# Transmitter receiver coil separation for Electromagnetic Terrain Conductivity Measurement

Why increasing transmitter-receiver coil separation in EM survey (EM31, also here) increases depth of penetration?

Suppose there is a horizontal flat conductive layer underneath a flat resistive layer. Why receiver coil records stronger signals at 4 m transmitter-receiver coil spacing compared to 2 m transmitter-receiver coil spacing? What us the physical explanation of this?

As described in the question there are two similar coils, one radiates the AC magnetic field ("transmitter") and the other picks up the weak radiated AC magnetic field produced by subsurface electrical currents induced by the primary field.

## Sensitivity vs. Depth

There are two modes of operation. The following two figures are from Section 4.1 of GEONICS Technical note #6; Electromagnetic Terrain Conductivity Measurement at Low Induction Numbers. (more technical notes here) In both figures the two coils are separated by a horizontal distance $$s$$ which is typically a few meters.

In Horizontal mode the axes of the two coils point in the horizontal plane. In this orientation the sensitivity always peaks near the surface, and falls off to about 30% at a depth of $$0.4 s$$.

In Vertical mode the axes of the two coils point "up" or vertically. In this orientation the sensitivity is low near the surface and peaks at depth of $$0.4 s$$.

In either case, if $$s$$ is twice as big (the coils are twice as far apart) these two shapes will be stretched by the same amount. If $$s$$ is 2 meters, the vertical method will have peak sensitivity at 0.8 meters. If $$s$$ is 5 meters, vertical sensitivity peaks at 2.0 meters.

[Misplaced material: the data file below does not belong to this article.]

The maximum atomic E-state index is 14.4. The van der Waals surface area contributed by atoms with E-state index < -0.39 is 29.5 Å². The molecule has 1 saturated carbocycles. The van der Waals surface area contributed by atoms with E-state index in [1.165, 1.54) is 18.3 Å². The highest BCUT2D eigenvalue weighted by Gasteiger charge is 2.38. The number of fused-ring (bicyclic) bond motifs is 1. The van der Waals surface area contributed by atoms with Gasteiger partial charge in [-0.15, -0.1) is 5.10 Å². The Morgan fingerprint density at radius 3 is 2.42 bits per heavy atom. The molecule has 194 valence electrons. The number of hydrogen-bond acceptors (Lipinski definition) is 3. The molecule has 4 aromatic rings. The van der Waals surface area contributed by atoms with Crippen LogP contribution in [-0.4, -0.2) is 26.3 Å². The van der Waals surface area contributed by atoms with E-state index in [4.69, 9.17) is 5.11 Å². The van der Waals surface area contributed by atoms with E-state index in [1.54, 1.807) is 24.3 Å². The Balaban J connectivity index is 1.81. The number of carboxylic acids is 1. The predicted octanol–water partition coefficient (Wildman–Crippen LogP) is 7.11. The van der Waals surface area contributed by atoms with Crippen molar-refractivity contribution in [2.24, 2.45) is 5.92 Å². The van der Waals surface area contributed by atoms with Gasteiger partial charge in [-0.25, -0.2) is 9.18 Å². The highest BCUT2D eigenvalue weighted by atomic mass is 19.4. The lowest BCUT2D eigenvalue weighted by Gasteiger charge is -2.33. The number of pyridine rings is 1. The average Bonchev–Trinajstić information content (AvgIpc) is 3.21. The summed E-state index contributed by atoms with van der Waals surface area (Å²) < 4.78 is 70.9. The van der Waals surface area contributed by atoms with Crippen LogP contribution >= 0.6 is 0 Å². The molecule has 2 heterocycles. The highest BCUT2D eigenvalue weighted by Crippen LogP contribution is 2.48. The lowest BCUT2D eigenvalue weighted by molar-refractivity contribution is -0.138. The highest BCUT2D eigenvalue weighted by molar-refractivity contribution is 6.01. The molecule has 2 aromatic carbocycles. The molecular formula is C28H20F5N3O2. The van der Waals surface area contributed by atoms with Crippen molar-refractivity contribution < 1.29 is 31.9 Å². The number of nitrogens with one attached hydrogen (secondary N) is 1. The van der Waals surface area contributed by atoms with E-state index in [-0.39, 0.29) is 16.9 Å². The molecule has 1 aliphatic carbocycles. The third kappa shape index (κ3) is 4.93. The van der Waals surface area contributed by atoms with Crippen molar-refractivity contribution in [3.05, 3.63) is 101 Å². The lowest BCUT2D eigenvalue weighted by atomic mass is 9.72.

The two plots can be seen on the right side of Figure 1. in The Application of EM38: Determination of Soil Parameters, Selection of Soil Sampling Points and Use in Agriculture and Archaeology Kurt Heil and Urs Schmidhalter, Sensors 2017, 17(11), 2540; https://doi.org/10.3390/s17112540

That article also links to Comparison of the EM38 and EM38-MK2 electromagnetic induction-based sensors for spatial soil analysis at field scale which may cite further references but it's paywalled.

Figure 1. (Left) Relative cumulative contribution vs depth for vertically (RV(z)) and horizontally (RH(z)) orientated dipoles; (Right) Comparison of the relative responses for vertically (FV(z)) and horizontally (FH(z)) oriented dipoles.

## Yes, that's all fine and dandy... But Why?

I can't come up with a simple model for why this is true, so I'll have to read further. It's possible someone else will be able to provide a better answer. I think it's related to how the phase of the signals are process, but I'm not sure about that yet.

However, the Computers and Electronics in Agriculture paper Accuracy issues in electromagnetic induction sensing of soil electrical conductivity for precision agriculture (also available here) K.A.Sudduth, S.T.Drummond and N.R.Kitchen, Volume 31, Issue 3, May 2001, Pages 239-264 https://doi.org/10.1016/S0168-1699(00)00185-X happens to give equations for these shape, and a clue to where these are from.

Those equations are close but $$\color{red}{wrong!!}$$ they are missing a division "/" sign.

Fig. 2. Relative response of EM38 sensor as a function of distance (adapted from McNeill, 1992).

The equations in the figure have obviously been typed incorrectly, but if I make some simple adjustments they work nicely

$$\phi_V(z) = \frac{4z}{(4z^2+1)^{3/2}}$$

$$\phi_H(z) = 2 - \frac{4z}{(4z^2+1)^{1/2}}$$

where z has to be unitless, so is almost certainly given by:

$$z \equiv \frac{\text{depth}}{s}$$

where $$s$$ is the separation between the two coils as before.